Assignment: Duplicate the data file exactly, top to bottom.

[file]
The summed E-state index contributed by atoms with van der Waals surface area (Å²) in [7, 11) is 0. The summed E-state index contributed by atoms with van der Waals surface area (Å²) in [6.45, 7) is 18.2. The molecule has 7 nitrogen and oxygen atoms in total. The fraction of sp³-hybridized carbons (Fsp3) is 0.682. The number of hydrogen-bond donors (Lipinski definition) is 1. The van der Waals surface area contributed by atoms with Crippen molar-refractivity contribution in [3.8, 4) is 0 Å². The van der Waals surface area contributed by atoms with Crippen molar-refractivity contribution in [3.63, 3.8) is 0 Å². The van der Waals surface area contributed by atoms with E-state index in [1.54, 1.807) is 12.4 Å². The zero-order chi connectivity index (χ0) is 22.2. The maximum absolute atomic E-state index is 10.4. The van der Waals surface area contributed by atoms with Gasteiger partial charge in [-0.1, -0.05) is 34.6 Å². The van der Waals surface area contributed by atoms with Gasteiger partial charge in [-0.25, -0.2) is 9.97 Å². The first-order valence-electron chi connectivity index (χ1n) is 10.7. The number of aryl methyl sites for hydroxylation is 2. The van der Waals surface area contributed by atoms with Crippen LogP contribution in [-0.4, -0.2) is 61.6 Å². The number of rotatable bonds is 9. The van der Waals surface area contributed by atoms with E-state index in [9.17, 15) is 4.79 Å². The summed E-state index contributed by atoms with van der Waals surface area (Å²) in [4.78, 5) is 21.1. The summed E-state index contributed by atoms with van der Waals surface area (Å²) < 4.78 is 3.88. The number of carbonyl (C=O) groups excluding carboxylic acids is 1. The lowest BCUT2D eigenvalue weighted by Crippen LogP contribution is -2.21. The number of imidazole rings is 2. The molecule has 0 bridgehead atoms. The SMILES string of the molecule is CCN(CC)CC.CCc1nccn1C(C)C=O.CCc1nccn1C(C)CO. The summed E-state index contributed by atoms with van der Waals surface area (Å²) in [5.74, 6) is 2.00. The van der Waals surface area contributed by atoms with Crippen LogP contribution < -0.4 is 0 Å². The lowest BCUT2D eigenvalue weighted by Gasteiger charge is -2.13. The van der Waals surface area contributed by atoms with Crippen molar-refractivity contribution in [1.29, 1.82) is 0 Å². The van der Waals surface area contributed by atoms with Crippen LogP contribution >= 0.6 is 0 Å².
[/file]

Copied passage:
The summed E-state index contributed by atoms with van der Waals surface area (Å²) in [7, 11) is 0. The summed E-state index contributed by atoms with van der Waals surface area (Å²) in [6.45, 7) is 18.2. The molecule has 7 nitrogen and oxygen atoms in total. The fraction of sp³-hybridized carbons (Fsp3) is 0.682. The number of hydrogen-bond donors (Lipinski definition) is 1. The van der Waals surface area contributed by atoms with Crippen molar-refractivity contribution in [3.8, 4) is 0 Å². The van der Waals surface area contributed by atoms with Crippen molar-refractivity contribution in [3.63, 3.8) is 0 Å². The van der Waals surface area contributed by atoms with E-state index in [1.54, 1.807) is 12.4 Å². The zero-order chi connectivity index (χ0) is 22.2. The maximum absolute atomic E-state index is 10.4. The van der Waals surface area contributed by atoms with Gasteiger partial charge in [-0.1, -0.05) is 34.6 Å². The van der Waals surface area contributed by atoms with Gasteiger partial charge in [-0.25, -0.2) is 9.97 Å². The first-order valence-electron chi connectivity index (χ1n) is 10.7. The number of aryl methyl sites for hydroxylation is 2. The van der Waals surface area contributed by atoms with Crippen LogP contribution in [-0.4, -0.2) is 61.6 Å². The number of rotatable bonds is 9. The van der Waals surface area contributed by atoms with E-state index in [9.17, 15) is 4.79 Å². The summed E-state index contributed by atoms with van der Waals surface area (Å²) in [4.78, 5) is 21.1. The summed E-state index contributed by atoms with van der Waals surface area (Å²) < 4.78 is 3.88. The number of carbonyl (C=O) groups excluding carboxylic acids is 1. The lowest BCUT2D eigenvalue weighted by Crippen LogP contribution is -2.21. The number of imidazole rings is 2. The molecule has 0 bridgehead atoms. The SMILES string of the molecule is CCN(CC)CC.CCc1nccn1C(C)C=O.CCc1nccn1C(C)CO. The summed E-state index contributed by atoms with van der Waals surface area (Å²) in [5.74, 6) is 2.00. The van der Waals surface area contributed by atoms with Crippen LogP contribution < -0.4 is 0 Å². The lowest BCUT2D eigenvalue weighted by Gasteiger charge is -2.13. The van der Waals surface area contributed by atoms with Crippen molar-refractivity contribution in [1.29, 1.82) is 0 Å². The van der Waals surface area contributed by atoms with Crippen LogP contribution >= 0.6 is 0 Å².